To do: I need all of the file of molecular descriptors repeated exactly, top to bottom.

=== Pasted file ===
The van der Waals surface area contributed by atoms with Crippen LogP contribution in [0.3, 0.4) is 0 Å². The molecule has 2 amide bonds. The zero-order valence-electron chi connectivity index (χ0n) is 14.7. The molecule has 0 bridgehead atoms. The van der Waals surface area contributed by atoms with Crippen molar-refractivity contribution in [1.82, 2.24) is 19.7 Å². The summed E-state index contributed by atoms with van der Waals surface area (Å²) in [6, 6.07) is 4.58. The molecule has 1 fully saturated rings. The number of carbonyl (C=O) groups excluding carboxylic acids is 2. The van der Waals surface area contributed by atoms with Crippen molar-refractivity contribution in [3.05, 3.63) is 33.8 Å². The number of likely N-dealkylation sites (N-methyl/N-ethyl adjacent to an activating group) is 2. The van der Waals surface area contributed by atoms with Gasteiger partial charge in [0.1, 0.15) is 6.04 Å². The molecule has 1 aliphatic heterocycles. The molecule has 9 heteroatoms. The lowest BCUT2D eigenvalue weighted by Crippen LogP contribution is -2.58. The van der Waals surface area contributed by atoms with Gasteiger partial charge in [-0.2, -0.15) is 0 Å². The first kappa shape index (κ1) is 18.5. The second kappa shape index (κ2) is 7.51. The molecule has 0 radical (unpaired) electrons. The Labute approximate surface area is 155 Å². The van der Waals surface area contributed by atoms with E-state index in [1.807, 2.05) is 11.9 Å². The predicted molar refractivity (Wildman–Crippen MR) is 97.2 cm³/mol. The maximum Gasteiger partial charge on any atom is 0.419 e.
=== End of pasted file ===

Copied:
The van der Waals surface area contributed by atoms with Crippen LogP contribution in [0.3, 0.4) is 0 Å². The molecule has 2 amide bonds. The zero-order valence-electron chi connectivity index (χ0n) is 14.7. The molecule has 0 bridgehead atoms. The van der Waals surface area contributed by atoms with Crippen molar-refractivity contribution in [1.82, 2.24) is 19.7 Å². The summed E-state index contributed by atoms with van der Waals surface area (Å²) in [6, 6.07) is 4.58. The molecule has 1 fully saturated rings. The number of carbonyl (C=O) groups excluding carboxylic acids is 2. The van der Waals surface area contributed by atoms with Crippen molar-refractivity contribution in [3.05, 3.63) is 33.8 Å². The number of likely N-dealkylation sites (N-methyl/N-ethyl adjacent to an activating group) is 2. The van der Waals surface area contributed by atoms with Gasteiger partial charge in [0.1, 0.15) is 6.04 Å². The molecule has 1 aliphatic heterocycles. The molecule has 9 heteroatoms. The lowest BCUT2D eigenvalue weighted by Crippen LogP contribution is -2.58. The van der Waals surface area contributed by atoms with Gasteiger partial charge in [-0.2, -0.15) is 0 Å². The first kappa shape index (κ1) is 18.5. The second kappa shape index (κ2) is 7.51. The molecule has 0 radical (unpaired) electrons. The Labute approximate surface area is 155 Å². The van der Waals surface area contributed by atoms with E-state index in [1.807, 2.05) is 11.9 Å². The predicted molar refractivity (Wildman–Crippen MR) is 97.2 cm³/mol. The maximum Gasteiger partial charge on any atom is 0.419 e.